Watch a nanotube being eaten, and then barfed back up, by a flake of iron

There are a lot of grown-up ways I might have chosen to write that headline, but when you watch this video you'll see why I resorted to talking like my five-year-old neighbor. Though what you're watching are simple chemical reactions under a transmission electron microscope (TEM), it's tempting to describe them in animalistic terms. The carbon nanotube really looks like a living, wiggling creature being consumed by a dark lumpy menace (the iron), which then appears to suddenly start vomiting the worm back up. What's really happening here?

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First of all, this film demonstrates a somewhat novel discovery about carbon nanotubes (CNTs), which is that they can grow, shrink, and then grow again. Physicist Xiaofeng Feng and his colleagues discovered that they could control this growth by pumping acetylene gas in and out of the CNT growth chamber. Pump in the gas, and the CNT grows. Pump it out, and the CNT's iron catalyst starts eating its ass. Sadly for those of us rooting for iron flakes to take over the nanosphere, slaying CNTs with great vengeance, it turns out that this reaction is all because of water. When the acetylene leaves the growth chamber, water molecules start removing carbon atoms from the CNT, making it appear to be eaten by the iron.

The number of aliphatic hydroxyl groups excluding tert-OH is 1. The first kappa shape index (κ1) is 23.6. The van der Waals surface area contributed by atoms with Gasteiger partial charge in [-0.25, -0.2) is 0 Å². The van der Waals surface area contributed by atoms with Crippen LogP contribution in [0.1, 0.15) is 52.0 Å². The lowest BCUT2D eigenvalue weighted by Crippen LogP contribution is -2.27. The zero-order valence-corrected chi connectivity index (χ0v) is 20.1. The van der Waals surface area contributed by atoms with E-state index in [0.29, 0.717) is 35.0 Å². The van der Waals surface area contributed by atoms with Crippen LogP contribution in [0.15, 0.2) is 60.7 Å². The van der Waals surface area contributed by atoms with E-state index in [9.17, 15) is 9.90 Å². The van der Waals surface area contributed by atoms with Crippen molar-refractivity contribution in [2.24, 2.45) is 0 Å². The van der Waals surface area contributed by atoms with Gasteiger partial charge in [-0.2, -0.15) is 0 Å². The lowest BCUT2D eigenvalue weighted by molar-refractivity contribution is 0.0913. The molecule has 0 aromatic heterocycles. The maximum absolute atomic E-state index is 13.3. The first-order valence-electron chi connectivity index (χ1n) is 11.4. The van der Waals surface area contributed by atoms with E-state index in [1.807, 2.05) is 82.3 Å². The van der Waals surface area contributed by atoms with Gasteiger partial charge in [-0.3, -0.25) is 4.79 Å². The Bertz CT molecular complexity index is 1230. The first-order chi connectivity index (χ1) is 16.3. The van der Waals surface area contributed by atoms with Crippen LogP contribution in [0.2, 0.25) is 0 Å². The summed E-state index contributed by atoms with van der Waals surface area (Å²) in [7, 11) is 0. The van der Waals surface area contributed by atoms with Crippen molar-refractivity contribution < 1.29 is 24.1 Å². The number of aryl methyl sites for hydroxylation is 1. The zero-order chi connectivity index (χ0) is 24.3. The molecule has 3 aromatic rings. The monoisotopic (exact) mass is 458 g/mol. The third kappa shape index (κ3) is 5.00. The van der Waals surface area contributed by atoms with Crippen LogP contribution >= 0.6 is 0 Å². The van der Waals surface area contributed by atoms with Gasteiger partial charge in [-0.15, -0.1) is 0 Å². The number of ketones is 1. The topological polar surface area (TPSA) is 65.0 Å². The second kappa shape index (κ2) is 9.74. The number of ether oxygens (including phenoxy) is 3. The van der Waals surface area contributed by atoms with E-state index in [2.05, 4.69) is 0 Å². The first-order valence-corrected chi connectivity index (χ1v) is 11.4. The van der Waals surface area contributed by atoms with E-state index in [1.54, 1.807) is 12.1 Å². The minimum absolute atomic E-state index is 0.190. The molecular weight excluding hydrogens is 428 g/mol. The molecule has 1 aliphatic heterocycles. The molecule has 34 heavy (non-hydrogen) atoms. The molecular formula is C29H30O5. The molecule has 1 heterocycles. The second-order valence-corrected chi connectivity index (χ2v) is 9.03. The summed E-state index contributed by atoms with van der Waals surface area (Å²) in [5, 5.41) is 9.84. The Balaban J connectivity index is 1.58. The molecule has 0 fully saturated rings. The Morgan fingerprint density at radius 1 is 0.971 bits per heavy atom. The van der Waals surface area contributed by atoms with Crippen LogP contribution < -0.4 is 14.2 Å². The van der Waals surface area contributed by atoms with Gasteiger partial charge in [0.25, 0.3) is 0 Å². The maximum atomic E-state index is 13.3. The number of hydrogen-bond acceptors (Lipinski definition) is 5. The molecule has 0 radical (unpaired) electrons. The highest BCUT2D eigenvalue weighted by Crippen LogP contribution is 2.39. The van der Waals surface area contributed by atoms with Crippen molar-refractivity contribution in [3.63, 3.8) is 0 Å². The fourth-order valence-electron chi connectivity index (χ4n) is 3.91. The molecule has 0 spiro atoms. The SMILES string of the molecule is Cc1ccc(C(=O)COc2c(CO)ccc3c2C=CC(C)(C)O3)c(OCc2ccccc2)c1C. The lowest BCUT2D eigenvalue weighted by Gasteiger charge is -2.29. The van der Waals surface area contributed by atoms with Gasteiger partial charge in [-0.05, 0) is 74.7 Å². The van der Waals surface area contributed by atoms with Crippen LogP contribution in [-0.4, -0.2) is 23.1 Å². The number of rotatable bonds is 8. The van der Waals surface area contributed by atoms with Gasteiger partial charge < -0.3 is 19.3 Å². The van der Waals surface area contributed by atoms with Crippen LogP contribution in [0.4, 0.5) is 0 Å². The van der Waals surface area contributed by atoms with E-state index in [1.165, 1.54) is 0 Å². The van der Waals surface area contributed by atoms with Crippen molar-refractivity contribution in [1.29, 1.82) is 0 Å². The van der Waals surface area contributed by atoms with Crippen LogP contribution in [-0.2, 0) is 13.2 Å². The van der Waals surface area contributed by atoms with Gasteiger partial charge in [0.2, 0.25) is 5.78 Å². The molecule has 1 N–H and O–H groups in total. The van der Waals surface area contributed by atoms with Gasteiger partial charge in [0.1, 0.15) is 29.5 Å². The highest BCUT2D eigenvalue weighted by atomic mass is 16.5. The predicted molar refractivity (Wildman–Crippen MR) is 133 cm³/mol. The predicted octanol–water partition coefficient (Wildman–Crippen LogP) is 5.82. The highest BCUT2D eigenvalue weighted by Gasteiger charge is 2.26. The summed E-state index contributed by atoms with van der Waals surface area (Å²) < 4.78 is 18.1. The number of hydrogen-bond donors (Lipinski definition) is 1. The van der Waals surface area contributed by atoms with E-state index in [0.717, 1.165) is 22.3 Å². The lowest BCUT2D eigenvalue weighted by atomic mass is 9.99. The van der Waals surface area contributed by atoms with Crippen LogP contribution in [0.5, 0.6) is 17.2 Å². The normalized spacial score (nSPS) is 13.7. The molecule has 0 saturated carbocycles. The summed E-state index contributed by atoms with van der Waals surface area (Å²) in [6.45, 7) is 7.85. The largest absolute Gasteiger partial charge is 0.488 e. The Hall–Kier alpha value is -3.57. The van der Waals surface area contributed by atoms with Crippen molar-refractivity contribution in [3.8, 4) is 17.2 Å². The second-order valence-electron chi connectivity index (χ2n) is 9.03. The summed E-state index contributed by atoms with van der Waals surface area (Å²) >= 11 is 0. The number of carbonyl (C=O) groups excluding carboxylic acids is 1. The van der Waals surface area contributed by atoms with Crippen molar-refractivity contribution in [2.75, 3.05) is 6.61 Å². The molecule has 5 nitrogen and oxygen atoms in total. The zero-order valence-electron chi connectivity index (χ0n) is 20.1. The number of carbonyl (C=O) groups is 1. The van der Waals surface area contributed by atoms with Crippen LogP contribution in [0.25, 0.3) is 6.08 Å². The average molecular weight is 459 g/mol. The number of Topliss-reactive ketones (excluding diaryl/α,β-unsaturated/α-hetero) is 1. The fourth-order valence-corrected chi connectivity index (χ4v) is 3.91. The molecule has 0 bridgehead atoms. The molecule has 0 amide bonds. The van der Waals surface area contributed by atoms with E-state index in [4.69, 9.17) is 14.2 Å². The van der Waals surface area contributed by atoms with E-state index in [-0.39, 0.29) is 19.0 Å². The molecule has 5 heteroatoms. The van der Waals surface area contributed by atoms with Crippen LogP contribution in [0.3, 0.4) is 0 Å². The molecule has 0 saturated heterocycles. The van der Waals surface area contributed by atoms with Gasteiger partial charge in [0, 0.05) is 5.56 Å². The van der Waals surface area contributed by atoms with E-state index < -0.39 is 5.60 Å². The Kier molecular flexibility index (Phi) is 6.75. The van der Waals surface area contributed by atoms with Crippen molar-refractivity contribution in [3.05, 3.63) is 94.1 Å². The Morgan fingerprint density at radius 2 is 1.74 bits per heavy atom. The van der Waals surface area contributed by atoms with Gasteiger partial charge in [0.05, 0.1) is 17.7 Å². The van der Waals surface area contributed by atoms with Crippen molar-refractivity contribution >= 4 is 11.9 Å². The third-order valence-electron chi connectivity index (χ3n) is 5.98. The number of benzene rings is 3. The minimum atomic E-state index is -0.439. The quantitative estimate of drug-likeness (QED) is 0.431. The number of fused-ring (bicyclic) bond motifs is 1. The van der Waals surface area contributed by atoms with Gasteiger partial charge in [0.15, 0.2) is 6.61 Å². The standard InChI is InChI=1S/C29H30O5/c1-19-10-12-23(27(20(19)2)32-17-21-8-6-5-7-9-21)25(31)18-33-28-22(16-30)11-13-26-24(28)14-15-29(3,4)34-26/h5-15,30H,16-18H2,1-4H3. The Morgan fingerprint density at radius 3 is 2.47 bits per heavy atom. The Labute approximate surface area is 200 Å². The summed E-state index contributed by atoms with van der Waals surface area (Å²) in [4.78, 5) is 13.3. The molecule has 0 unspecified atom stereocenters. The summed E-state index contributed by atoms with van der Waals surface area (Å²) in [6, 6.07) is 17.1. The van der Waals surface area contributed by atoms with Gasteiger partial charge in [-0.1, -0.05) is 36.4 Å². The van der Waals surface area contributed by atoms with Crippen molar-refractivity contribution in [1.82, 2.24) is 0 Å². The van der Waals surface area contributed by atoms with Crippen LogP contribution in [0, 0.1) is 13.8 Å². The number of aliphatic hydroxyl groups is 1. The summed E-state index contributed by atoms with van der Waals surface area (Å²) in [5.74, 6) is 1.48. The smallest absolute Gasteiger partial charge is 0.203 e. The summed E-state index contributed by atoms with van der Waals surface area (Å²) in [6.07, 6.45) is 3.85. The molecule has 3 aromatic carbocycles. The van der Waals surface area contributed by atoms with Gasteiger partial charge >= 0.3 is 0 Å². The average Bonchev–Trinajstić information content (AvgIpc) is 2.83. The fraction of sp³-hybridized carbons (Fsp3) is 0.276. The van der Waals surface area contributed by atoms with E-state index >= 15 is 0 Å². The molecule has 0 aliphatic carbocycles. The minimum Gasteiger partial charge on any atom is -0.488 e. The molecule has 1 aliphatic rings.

In Nano Research, the authors offer a more technical explanation:

It was found that iron catalysts can consume the CNTs when pumping out the precursor gas, acetylene, at the growth temperature, and reinitiate the growth when acetylene is re-introduced. The switching between gasification and growth of CNTs can be repeated many times with the same catalyst. To understand the phenomenon, thermogravimetric analysis (TGA) coupled with mass spectroscopy was used to study the mechanism involved. It was shown that the residual water molecules in the growth chamber of the TEM react with and remove carbon atoms of CNTs as carbon monoxide vapor under the action of the catalyst, when the precursor gas is pumped out.

Here's the iron eating that CNT in in super-upcloso-vision. Read the scientific paper in Nano Research.

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DISCUSSION

Corpore Metal

Silly (But cleverly attention grabbing) headlines aside, this process, if it can be precisely controlled, could be very useful for cheaply building CNTs, perhaps to any length that we want.

Not a year passes now that we don't find a staggering array of uses for carbon nanotubes:

Bullet resistent fabrics for body armor, seeds for regrowing shattered bone, flexible video displays, smaller electrical capacitors with greater energy density, chemical tags for cancer treatment, better and cheaper solar cells and of course—an IO9 favorite—very strong, very light cables for space elevators.

Any new way we can figure out how to make these things is a good thing.

Secondly, any new way we can destroy these things is good too, just in case there are some unexpected biological or environmental problems. This method looks like it can be use to destroy CNTs too.